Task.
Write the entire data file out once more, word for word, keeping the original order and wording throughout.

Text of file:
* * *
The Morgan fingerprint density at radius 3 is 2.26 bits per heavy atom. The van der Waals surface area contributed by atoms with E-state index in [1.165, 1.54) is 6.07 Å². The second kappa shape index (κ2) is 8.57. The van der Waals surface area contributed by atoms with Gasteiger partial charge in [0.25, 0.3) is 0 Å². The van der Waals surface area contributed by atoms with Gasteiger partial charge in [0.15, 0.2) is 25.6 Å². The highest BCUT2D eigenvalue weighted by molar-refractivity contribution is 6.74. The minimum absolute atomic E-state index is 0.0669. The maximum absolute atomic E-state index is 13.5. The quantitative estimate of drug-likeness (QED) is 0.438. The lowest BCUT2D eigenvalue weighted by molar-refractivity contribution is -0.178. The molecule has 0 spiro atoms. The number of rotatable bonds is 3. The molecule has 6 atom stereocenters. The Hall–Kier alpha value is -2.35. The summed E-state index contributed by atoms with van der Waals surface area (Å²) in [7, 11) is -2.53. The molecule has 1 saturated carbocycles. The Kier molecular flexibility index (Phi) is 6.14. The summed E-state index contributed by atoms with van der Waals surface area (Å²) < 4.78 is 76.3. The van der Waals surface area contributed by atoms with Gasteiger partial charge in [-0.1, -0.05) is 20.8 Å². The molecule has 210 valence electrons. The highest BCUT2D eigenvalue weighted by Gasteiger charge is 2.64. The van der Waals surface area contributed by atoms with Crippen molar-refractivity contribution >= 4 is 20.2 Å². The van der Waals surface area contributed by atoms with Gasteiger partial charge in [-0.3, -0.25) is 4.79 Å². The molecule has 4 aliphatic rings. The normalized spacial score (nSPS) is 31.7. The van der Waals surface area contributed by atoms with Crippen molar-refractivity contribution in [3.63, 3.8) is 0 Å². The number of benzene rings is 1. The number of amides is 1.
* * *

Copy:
The Morgan fingerprint density at radius 3 is 2.26 bits per heavy atom. The van der Waals surface area contributed by atoms with E-state index in [1.165, 1.54) is 6.07 Å². The second kappa shape index (κ2) is 8.57. The van der Waals surface area contributed by atoms with Gasteiger partial charge in [0.25, 0.3) is 0 Å². The van der Waals surface area contributed by atoms with Gasteiger partial charge in [0.15, 0.2) is 25.6 Å². The highest BCUT2D eigenvalue weighted by molar-refractivity contribution is 6.74. The minimum absolute atomic E-state index is 0.0669. The maximum absolute atomic E-state index is 13.5. The quantitative estimate of drug-likeness (QED) is 0.438. The lowest BCUT2D eigenvalue weighted by molar-refractivity contribution is -0.178. The molecule has 0 spiro atoms. The number of rotatable bonds is 3. The molecule has 6 atom stereocenters. The Hall–Kier alpha value is -2.35. The summed E-state index contributed by atoms with van der Waals surface area (Å²) in [7, 11) is -2.53. The molecule has 1 saturated carbocycles. The Kier molecular flexibility index (Phi) is 6.14. The summed E-state index contributed by atoms with van der Waals surface area (Å²) < 4.78 is 76.3. The van der Waals surface area contributed by atoms with Gasteiger partial charge in [-0.1, -0.05) is 20.8 Å². The molecule has 210 valence electrons. The highest BCUT2D eigenvalue weighted by Gasteiger charge is 2.64. The van der Waals surface area contributed by atoms with Crippen molar-refractivity contribution >= 4 is 20.2 Å². The van der Waals surface area contributed by atoms with Gasteiger partial charge in [-0.3, -0.25) is 4.79 Å². The molecule has 4 aliphatic rings. The normalized spacial score (nSPS) is 31.7. The van der Waals surface area contributed by atoms with Crippen molar-refractivity contribution in [3.63, 3.8) is 0 Å². The number of benzene rings is 1. The number of amides is 1.